The music isn't complex, but it is strangely compelling -- the wiggling guitar at the beginning of "Black Angel's Death Song," or the tambourines Nico played in her songs. Nowhere else could musical compositions like "Sunday Morning" -- the delicate tune reminiscent of a music box -- seem so haunting as they do here.Read more ›
"Femme Fatale" is one of my favorite songs ever. The great Nico coyly identifying "here she comes...you better watch your step. She's going to break your heart in two...it's true." She's just a little tease, indeed. Her vocal work on this album is just amazing. The contrast between her and Lou Reed is genius. "I'll Be Your Mirror" is one of the sweetest love songs I have ever heard. It has a such an original and sweet perspective, and is so melancholy in the hands of Nico, whose voice really is so distinctive, warm and charmingly amateur all at once. It really is a pitty that her work with the Velvet Underground pretty much ended with this album. I can only imagine how the Velvet's history may have been different had she stuck around for subsequent releases.
"I'm Waiting For My Man" is probably my favorite singular song on the album. The low-key guitar approach is pure Lou Reed, and I love the imagery he brings to life about New York, and trying to meet up with his dealer. "He's never early...he's always late. First thing you learn is that you always gotta wait..." Amazing stuff, and Mo Tucker keeps it all together with her electrifying drum assault. The song that most people identify as one of the most important contributions to rock history would have to be "Heroin," Reed's droning anthemic ode to the gift's and perils of the drug he so treasured.Read more ›
Most recent customer reviews
Excellent box set for the record that basically started alternative rock. This record came out in 1967 the same year as Sgt. Pepper. Read morePublished on Nov. 12 2013 by Stephen Bieth
I've always loved this record. It contains some of the greatest songs ever written, and inspired me to want to make my own music. Read morePublished on June 30 2013 by MAMA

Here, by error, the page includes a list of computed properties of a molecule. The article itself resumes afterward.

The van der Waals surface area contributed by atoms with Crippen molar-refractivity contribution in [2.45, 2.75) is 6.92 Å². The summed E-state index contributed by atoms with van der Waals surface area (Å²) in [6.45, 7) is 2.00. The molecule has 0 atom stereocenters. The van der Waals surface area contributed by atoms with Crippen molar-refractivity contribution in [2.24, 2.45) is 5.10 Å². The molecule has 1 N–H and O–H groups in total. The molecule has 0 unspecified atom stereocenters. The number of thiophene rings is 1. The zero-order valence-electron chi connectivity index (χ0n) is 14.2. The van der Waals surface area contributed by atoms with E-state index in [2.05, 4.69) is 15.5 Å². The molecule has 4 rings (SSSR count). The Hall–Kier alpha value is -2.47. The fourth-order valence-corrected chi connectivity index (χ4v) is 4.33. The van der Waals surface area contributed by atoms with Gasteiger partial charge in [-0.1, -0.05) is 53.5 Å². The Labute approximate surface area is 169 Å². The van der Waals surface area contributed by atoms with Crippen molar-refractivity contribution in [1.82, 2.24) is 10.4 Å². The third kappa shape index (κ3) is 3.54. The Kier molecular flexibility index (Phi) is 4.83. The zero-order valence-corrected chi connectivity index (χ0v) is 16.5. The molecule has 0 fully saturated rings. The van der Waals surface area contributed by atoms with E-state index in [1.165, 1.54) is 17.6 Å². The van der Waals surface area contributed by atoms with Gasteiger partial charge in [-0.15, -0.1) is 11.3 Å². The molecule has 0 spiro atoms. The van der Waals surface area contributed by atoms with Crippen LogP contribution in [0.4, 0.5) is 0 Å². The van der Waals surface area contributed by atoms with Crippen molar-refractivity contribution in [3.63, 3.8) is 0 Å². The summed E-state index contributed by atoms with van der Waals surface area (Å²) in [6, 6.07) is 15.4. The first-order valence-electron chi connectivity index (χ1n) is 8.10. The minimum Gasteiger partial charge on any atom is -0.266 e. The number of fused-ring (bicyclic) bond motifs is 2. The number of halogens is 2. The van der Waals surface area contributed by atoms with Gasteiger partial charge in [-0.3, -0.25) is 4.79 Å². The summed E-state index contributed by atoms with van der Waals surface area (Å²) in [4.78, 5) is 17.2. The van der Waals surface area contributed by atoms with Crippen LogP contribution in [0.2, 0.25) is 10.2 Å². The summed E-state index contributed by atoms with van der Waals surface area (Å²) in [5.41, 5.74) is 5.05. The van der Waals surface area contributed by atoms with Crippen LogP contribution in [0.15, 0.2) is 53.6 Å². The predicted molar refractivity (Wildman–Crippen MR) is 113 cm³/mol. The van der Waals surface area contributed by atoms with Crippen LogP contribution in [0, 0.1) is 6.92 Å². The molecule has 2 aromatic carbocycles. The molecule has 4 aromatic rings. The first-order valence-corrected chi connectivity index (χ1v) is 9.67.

Count me among the many who have never understood the hype. This disc is pleasant enough. It fills the time in an unchallenging way with some interesting, complex tunes that... Read morePublished on April 27 2013 by eeyoore
My son was SO excited to receive this vinyl album and peel back that banana! Rock on! He's a rebel!Published on Jan. 7 2013 by katherinemariescoobydoo
This is art rock at its rawest. The Velvet Underground, together with Nico, performing songs for Andy Warhol's Exploding Plastic Inevitable, is a musical and artistic statement of... Read morePublished on May 5 2012 by idratherbe
An all-time classic. Nothing else the Velvet Underground did can touch this album. A band in peak-form making an album ahead of its time.Published on Feb. 21 2012 by amwilso02
As the 183rd review I'm not going to bore you with what songs I think stand out and how stupendously influential this album is now but let me toss this tidbit at you:... Read morePublished on May 26 2010 by Brian Maitland
So, here's the deal. What I assume the Velvet Underground was trying to accomplish with this album was to bring elements of dissonance and atonality that were strong in jazz and... Read morePublished on June 25 2007 by Concerned Listener
Heroin, sadomasochism, paranoia, hangovers, seductive ladies and a big banana on the cover. The Velvet Underground was unique in 1967 -- even if it never made big sales -- and... Read morePublished on Feb. 22 2007 by EA Solinas